Women in the gospels

Fr. Earl Meyer
Special contributor
Hays Daily News

Jesus and his apostles are the most frequently mentioned characters in the gospels where men seem to dominate. Yet a total of forty women are identified by their proper name in the New Testament and many other narratives involve unnamed women.

But numbers are not as significant as the virtues of the persons mentioned, and women are generally portrayed more positively than men. During the passion narrative the disciples fled but the women remained. After the death of Jesus the apostles cowered behind locked doors, while the women went to the tomb to anoint his body. There is no female Judas to betray Christ, no feminine Peter to deny him, and no pharisaical women to harass him.

The gospels often describe women as generous and hospitable: the widow who offered both coins, Martha and Mary who entertained Christ, and the women who provided for Christ and his disciples. The most esteemed person in the gospels, after Christ himself, is his mother Mary. While Joseph is presented as a man of virtue he is not revered as highly as Mary of whom Wordsworth wrote, “Our tainted nature‘s solitary boast.“

The portrayal of Mary Magdalene troubles some. The gospel says that she was possessed by seven devils, but the nature of those demons - illness, greed, lust, - is not indicated. Designating her as a prostitute is an arbitrary inference from the proximity of her name to the story of the sinful woman. What is definitively recorded is that she was faithfully present at the crucifixion, the first to the empty tomb and there commissioned by Christ to announce his Resurrection to the absent apostles, for which she is honored as the apostle to the apostles.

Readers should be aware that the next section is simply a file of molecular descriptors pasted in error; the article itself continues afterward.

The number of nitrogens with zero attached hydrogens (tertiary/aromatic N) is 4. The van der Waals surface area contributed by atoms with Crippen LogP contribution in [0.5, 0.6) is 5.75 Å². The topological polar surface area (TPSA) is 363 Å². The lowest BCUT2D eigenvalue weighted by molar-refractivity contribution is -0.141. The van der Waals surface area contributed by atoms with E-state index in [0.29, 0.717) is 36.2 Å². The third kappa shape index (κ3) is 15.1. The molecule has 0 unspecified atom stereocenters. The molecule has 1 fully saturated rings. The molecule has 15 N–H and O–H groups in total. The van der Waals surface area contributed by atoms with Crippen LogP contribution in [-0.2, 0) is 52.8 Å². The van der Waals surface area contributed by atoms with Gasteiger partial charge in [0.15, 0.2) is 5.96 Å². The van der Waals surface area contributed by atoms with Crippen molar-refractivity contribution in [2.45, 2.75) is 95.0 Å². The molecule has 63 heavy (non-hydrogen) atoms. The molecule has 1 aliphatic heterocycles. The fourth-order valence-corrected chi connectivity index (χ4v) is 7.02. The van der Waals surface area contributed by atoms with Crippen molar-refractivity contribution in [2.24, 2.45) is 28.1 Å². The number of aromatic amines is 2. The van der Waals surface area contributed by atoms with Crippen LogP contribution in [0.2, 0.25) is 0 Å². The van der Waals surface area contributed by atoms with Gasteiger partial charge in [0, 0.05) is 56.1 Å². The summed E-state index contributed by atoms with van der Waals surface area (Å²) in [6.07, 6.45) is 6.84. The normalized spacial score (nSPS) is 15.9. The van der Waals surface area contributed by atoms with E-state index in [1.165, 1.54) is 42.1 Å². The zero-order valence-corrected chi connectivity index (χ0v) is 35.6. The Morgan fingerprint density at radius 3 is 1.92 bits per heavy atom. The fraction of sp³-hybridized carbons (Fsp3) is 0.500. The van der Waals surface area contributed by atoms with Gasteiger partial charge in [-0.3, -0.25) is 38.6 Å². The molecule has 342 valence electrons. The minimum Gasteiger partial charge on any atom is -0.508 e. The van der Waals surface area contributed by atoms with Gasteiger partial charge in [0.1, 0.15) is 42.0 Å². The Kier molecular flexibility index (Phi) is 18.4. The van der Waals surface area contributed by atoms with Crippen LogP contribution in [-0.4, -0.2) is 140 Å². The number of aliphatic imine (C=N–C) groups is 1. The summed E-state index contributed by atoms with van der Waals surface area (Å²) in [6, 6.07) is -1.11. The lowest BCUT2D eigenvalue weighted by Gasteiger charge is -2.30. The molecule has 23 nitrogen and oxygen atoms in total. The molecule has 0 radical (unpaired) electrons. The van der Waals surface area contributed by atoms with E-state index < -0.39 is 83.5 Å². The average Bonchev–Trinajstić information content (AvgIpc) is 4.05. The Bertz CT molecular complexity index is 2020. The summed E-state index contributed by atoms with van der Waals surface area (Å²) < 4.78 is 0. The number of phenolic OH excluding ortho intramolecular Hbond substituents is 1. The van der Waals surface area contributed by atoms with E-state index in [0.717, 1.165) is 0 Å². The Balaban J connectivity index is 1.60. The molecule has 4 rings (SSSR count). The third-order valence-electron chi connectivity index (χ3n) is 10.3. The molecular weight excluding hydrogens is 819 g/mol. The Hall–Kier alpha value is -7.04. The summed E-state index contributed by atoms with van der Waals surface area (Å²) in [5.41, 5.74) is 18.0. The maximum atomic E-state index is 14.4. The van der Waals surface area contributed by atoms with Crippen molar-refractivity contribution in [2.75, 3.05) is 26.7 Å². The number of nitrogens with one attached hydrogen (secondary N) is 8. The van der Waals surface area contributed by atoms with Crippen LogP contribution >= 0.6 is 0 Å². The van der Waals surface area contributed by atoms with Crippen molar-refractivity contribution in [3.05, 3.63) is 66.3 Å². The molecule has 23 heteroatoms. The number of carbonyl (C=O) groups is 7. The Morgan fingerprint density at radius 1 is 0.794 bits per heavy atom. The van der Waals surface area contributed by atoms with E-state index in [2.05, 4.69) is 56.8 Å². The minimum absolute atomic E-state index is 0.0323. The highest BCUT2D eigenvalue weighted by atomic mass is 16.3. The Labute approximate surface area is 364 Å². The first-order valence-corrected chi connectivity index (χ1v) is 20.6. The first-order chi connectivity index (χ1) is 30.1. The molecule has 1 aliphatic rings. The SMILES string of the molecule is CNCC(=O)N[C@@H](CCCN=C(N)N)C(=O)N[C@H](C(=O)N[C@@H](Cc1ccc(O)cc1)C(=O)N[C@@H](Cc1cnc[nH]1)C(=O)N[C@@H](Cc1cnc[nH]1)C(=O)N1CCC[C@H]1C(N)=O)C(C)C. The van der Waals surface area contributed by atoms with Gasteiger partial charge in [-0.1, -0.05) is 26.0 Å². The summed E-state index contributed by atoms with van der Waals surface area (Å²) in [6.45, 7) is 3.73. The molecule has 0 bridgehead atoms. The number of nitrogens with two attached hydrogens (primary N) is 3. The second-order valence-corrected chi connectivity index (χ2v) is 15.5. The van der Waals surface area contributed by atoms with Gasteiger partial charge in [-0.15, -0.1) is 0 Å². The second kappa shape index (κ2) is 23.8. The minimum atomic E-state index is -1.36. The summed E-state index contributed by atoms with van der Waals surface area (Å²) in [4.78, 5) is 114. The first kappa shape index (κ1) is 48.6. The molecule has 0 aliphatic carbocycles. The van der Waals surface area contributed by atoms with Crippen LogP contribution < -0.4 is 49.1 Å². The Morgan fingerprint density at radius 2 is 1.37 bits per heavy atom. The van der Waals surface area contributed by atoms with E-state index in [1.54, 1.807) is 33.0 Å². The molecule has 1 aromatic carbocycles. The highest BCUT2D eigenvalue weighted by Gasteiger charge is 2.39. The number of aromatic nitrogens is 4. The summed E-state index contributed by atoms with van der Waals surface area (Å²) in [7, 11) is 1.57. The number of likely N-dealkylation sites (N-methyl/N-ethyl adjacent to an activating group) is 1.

Many defiant men debated with Christ but were soundly defeated. When women spoke with him, the opposite was true. Two women bested Christ in debate! When he refused Mary’s request at Cana, she shifted the responsibility to him telling the servants, “Do whatever he tells you to do.” The

Canaanite woman reminded him to be merciful, “Even the dogs eat the scraps that fall from their master‘s table.“

By the standards of our age, women are underrepresented in the gospel narratives and entrusted less with leadership. But in the social milieu of that time, they are presented more honorably and given more voice than women in other contemporary literature.

The contributions of the women in the gospels has continued in Christian women through the ages. The early martyrs included many heroic women. The first American saints were Mother Cabrini and Elizabeth Ann Seton. Our greatest theologians, the doctors of the church, include Catherine of Siena, Teresa of Avila, Therese of Lisieux and Hildegard of Bingen.

In this Advent season when we wait with Mary for the birth of the One who is life itself, we should not forget the many Christian mothers who have also given life and nurtured faith.

Fr. Earl Meyer, St. Fidelis Friary, Victoria, can be reached at earl.meyer@capuchins.org.